And even when sincerity and sensitivity are practiced there is little guarantee that the information will be received well. Nevertheless, these two qualities help me drop as much pretense as possible when engaging with others and when I am mindful enough to practice them things just get easier.


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My Trip To Mexico: Chichen Itza, Tulum and Isla Mujeres

What a surprise it was to return to Chichen Itza and discover the differences between now and my visit 8 years ago when it was still possible to climb the already crumbling stairs to the top of the pyramid.

I wondered on that first trip how it was possible that tourists were permitted to climb the climb the steep steps.  The guide on this trip told us that indeed there were serious accidents in which tumbling tourists took down tens of others below them.  How true?  I don't know.  Now Chichen Itza, a federal property is one of the most visited sites in Mexico and the buildings are protected from the many climbing feet.  You can admire and photograph from close, but no longer from up top.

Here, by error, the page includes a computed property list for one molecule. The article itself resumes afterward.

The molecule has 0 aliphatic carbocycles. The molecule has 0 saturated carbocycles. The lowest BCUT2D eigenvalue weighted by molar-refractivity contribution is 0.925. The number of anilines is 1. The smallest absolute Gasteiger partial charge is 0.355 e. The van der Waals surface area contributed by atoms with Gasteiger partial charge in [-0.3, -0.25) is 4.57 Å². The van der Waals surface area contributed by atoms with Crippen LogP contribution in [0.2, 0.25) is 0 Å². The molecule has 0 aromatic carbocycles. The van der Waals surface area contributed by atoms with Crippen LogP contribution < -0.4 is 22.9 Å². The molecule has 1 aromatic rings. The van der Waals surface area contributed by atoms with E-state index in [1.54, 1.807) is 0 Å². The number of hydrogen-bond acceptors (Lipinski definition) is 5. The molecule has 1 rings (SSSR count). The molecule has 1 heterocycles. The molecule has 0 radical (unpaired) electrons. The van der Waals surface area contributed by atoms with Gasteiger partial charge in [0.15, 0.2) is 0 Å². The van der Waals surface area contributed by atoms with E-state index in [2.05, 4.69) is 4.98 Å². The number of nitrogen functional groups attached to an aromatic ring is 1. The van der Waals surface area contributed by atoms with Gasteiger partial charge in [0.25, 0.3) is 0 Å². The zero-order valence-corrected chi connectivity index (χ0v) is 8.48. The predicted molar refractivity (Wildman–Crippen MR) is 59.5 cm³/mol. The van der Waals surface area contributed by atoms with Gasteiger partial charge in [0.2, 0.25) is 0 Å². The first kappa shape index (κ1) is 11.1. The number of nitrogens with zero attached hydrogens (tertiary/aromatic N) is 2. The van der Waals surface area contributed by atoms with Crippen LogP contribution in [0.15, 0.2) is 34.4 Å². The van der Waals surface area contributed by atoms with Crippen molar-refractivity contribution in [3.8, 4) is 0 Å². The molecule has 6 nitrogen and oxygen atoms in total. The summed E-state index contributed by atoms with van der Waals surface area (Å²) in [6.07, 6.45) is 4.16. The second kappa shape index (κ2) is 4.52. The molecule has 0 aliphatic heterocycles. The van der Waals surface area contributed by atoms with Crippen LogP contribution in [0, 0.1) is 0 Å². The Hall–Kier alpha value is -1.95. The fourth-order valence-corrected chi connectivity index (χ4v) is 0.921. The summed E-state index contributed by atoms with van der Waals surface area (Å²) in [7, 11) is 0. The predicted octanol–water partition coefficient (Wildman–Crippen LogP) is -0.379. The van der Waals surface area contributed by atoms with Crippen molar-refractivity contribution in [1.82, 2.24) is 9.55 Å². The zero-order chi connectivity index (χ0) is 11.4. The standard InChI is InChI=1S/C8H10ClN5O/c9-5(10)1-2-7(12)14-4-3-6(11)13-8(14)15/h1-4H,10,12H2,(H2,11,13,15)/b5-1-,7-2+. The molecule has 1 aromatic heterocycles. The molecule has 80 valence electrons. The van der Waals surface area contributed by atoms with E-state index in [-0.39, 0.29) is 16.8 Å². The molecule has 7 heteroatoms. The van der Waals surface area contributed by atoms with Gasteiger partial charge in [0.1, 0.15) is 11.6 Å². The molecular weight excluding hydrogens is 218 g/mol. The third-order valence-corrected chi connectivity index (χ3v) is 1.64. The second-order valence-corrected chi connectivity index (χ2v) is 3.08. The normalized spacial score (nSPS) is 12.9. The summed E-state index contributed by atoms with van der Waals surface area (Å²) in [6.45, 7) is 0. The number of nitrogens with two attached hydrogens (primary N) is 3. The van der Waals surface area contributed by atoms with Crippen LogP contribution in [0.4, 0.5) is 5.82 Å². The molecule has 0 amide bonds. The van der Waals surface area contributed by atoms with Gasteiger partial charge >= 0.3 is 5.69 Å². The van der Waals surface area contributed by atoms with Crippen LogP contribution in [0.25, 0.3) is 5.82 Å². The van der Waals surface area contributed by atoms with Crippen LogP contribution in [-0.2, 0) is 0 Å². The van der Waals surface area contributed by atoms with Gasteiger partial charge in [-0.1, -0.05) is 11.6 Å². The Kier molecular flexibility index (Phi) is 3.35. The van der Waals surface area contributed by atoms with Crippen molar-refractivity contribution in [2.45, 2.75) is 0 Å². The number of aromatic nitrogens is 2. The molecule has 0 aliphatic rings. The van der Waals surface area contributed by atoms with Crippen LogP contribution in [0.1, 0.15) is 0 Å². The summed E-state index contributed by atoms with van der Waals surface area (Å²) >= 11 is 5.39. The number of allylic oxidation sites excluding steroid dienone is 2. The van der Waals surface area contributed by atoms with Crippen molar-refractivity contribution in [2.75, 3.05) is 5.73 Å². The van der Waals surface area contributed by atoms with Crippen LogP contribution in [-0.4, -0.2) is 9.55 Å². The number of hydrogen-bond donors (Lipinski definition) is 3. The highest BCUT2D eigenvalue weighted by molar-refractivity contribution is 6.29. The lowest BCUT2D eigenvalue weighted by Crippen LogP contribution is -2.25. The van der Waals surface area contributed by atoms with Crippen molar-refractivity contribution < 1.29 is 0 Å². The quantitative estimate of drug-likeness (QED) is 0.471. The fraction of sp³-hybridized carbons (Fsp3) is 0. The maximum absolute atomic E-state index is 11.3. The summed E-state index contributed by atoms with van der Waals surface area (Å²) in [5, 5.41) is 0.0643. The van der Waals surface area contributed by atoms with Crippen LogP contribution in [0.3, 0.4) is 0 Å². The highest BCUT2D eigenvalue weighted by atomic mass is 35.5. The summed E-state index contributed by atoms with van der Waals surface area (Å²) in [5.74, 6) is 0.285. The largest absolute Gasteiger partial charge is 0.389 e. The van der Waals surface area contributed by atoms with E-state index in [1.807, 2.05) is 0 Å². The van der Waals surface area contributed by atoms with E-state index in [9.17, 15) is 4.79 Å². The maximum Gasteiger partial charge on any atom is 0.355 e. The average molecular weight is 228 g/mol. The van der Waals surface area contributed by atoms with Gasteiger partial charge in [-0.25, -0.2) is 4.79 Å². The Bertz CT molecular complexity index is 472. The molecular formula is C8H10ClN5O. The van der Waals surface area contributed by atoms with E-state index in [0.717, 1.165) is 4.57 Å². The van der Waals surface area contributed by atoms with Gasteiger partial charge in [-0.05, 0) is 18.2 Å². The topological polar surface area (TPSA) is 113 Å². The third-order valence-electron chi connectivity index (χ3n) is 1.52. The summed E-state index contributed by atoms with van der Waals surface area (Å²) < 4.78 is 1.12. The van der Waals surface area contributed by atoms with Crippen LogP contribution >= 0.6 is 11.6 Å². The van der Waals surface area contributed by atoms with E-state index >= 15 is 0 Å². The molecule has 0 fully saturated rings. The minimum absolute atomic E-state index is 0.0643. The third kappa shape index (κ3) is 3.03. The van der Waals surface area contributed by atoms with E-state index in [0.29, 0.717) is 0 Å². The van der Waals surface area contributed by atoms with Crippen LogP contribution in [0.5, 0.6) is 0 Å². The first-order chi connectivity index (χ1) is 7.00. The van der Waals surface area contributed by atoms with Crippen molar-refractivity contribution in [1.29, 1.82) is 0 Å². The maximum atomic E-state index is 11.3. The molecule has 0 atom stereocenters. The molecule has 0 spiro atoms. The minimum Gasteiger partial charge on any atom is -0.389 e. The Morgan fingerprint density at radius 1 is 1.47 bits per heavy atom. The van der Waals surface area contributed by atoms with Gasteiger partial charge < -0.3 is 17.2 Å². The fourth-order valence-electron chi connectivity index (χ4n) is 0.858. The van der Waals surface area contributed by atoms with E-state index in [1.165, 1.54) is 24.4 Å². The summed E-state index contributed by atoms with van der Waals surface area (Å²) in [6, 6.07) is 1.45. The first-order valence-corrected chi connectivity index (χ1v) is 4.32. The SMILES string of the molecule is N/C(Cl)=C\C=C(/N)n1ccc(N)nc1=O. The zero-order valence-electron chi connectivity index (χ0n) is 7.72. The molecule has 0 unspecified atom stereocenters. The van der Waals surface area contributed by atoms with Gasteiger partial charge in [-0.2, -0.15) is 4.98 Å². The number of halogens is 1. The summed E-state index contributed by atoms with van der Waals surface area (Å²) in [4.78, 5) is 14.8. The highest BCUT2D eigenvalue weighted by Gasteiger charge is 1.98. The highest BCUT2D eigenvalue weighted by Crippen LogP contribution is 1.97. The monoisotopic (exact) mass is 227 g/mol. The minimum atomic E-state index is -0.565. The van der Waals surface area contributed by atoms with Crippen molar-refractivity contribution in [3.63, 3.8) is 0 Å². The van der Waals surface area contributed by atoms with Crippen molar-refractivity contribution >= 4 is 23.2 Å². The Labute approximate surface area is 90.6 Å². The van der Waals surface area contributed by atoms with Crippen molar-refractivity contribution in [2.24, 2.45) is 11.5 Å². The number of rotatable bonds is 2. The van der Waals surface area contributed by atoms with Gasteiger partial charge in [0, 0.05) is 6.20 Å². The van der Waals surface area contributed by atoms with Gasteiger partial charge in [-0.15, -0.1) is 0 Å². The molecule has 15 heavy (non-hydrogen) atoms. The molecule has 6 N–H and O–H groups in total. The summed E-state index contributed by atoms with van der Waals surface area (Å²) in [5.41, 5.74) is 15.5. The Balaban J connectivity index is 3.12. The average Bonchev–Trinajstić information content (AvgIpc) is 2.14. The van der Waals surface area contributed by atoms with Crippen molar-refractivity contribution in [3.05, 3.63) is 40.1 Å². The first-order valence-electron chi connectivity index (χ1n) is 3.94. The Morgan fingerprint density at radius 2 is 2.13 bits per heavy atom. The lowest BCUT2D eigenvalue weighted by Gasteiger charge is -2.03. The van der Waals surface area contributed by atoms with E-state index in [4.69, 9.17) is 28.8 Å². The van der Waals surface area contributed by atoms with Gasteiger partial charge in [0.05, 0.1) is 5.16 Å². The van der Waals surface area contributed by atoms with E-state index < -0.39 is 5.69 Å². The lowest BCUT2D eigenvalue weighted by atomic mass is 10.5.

The view from the top of El Castillo was amazing, and the steps, if I remember correctly, were very steep.  I found going down to be far more difficult than going up.  This visit, standing at the bottom gazing up, it was difficult to believe that I had stood in the dark opening way up there wondering what might have taken place at the top of El Castillo.

Every morning on our trip we gathered to meditate together.  We used an adapted version of the Loving Kindness meditation in which we called to mind people who are dear to us and imagined conveying a message to them using the words:

May you be filled with loving kindness
May you be well
May you be peaceful and ease
May you be happy

The 30 minute daily meditation was followed by gentle yoga and then breakfast and then an outing to one of the archaeological sites.  The practice of being together regularly and focusing on loving kindness contributed a beautiful feeling of camaraderie in the group and, in my opinion, made is possible for us to navigate gracefully through the sometimes stressful activity of being away from home and familiar creature comforts.